China economy expects rebound in second half after coronavirus delivered hardest blow

17, Mar. 2020

Photo by Clay Banks on Unsplash
Photo by Clay Banks on Unsplash

TOKYO, NNA – China is experiencing its worst economic storm since the turn of the millennium after the deadly coronavirus outbreak battered significant swathes of its markets.

China’s industrial production, retail sales and fixed asset investment all plunged to unprecedented lows in the January-February period, contracting for the first time over last two decades.

In the throes of shutdowns and coping with overwhelming cases of infection and deaths during the two months, industrial output fell 13.5 percent from a year ago while retail sales plummeted 20.5 percent.

The coronavirus panic hammered stock markets, knocking down investment by a steep 24.5 percent.

The latest figures on the historic slump released by China’s National Bureau of Statistics on Monday also showed stark differences from previous catastrophes. China’s major economic activities did not suffer contraction during the SARS epidemic 17 years ago and the global financial crisis in 2008.

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More people in the world's second largest economy also went jobless this year as unemployment rate rose 6.2 percent in February, up from 5.2 percent in December, which saw China reporting an outbreak of a pneumonia of unknown cause in Wuhan city to the World Health Organization at the end of that month.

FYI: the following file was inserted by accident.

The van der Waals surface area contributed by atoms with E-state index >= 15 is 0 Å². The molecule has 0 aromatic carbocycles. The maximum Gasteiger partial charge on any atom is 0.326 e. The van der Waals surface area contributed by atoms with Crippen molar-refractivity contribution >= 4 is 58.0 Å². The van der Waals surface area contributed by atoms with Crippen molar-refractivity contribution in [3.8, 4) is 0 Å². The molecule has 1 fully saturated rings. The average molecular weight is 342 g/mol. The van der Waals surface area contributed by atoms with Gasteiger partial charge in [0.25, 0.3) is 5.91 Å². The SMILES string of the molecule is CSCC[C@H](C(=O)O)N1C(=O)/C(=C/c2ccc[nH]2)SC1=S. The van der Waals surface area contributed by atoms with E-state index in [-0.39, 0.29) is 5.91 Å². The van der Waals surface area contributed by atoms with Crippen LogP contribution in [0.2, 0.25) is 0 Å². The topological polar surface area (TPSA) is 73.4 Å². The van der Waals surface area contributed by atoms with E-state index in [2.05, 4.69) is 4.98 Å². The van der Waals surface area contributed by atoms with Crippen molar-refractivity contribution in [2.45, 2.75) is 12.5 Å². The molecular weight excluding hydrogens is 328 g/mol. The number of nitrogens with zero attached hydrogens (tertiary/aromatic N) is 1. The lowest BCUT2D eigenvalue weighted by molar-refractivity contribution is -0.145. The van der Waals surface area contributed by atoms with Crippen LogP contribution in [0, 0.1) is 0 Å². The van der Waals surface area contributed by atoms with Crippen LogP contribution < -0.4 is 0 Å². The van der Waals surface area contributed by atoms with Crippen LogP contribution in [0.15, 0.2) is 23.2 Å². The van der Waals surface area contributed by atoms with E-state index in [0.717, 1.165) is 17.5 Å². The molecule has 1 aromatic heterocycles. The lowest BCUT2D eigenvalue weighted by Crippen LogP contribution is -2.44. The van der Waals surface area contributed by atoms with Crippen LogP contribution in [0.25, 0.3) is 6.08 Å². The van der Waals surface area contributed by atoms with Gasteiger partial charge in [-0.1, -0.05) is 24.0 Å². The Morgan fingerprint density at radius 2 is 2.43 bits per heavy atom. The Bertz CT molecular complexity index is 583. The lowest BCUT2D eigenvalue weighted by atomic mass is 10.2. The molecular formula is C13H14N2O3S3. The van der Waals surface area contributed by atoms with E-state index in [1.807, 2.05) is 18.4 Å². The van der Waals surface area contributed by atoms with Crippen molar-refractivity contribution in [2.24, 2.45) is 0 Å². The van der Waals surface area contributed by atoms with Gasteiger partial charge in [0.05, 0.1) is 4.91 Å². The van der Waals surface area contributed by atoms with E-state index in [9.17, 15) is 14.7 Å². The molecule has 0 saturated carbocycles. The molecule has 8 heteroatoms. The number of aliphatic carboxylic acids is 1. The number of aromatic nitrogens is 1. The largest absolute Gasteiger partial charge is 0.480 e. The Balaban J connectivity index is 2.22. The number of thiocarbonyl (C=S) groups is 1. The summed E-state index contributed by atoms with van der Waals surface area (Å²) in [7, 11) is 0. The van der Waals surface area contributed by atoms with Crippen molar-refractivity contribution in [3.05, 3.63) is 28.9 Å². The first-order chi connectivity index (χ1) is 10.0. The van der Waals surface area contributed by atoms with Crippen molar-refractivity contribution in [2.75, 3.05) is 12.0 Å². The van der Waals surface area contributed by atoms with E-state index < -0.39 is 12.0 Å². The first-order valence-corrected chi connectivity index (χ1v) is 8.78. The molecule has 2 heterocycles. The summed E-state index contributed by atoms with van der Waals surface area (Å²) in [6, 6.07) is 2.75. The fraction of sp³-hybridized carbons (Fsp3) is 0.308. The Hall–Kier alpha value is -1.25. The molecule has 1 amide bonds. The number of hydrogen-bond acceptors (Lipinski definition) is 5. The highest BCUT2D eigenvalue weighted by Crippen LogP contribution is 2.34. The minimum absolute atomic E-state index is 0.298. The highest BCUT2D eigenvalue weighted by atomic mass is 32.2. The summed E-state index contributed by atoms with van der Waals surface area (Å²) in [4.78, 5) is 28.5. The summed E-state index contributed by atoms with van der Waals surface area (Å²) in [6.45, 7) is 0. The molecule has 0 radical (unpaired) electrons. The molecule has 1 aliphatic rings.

At a press conference, Mao Shengyong, a spokesman for the National Bureau of Statistics, said that the economy was running well before Jan. 23, just before the start of the Chinese New Year break.

The lockdown of Wuhan, the epicenter of the global viral crisis, and other cities subsequently triggered massive disruptions that caused the domestic economy to go downhill.

Across the country, corporations were ordered to suspend factory operations even after the new year break resulting in restriction on movement of logistics and travel.

In the industrial sector, the worst hit is automobile manufacturing which tumbled 31.8 percent in the January-February period.

Also badly devastated were restaurants, which saw sales plunged 43.1 percent. Online goods sales, however, grew 3 percent as shoppers opted for cheaper buys from online than brick-and-mortar stores.

On a brighter note, Mao said economic activities are likely to recover in March as companies has already resumed factory operations.

He also expressed confidence that the rise in activities in February and March would vitalize the April-June quarter and that the Chinese economy would get back to a normal track in the second half of this year, helped by the government stimulus measures.